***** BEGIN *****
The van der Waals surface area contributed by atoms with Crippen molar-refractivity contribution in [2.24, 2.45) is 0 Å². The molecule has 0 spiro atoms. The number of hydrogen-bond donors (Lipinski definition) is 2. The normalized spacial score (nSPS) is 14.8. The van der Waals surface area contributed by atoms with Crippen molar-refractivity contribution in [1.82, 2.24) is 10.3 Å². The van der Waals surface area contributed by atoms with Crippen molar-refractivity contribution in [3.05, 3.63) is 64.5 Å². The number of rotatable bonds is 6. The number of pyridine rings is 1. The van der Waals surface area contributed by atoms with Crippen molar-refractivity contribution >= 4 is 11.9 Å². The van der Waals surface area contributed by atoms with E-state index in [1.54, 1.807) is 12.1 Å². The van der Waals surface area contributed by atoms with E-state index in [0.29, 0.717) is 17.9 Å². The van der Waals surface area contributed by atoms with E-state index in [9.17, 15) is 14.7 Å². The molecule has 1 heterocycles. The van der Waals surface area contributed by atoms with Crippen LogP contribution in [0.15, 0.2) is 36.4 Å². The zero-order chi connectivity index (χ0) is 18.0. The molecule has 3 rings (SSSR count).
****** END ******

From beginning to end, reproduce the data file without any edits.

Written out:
The van der Waals surface area contributed by atoms with Crippen molar-refractivity contribution in [2.24, 2.45) is 0 Å². The molecule has 0 spiro atoms. The number of hydrogen-bond donors (Lipinski definition) is 2. The normalized spacial score (nSPS) is 14.8. The van der Waals surface area contributed by atoms with Crippen molar-refractivity contribution in [1.82, 2.24) is 10.3 Å². The van der Waals surface area contributed by atoms with Crippen molar-refractivity contribution in [3.05, 3.63) is 64.5 Å². The number of rotatable bonds is 6. The number of pyridine rings is 1. The van der Waals surface area contributed by atoms with Crippen molar-refractivity contribution >= 4 is 11.9 Å². The van der Waals surface area contributed by atoms with E-state index in [1.54, 1.807) is 12.1 Å². The van der Waals surface area contributed by atoms with E-state index in [0.29, 0.717) is 17.9 Å². The van der Waals surface area contributed by atoms with E-state index in [9.17, 15) is 14.7 Å². The molecule has 1 heterocycles. The van der Waals surface area contributed by atoms with Crippen LogP contribution in [0.15, 0.2) is 36.4 Å². The zero-order chi connectivity index (χ0) is 18.0. The molecule has 3 rings (SSSR count).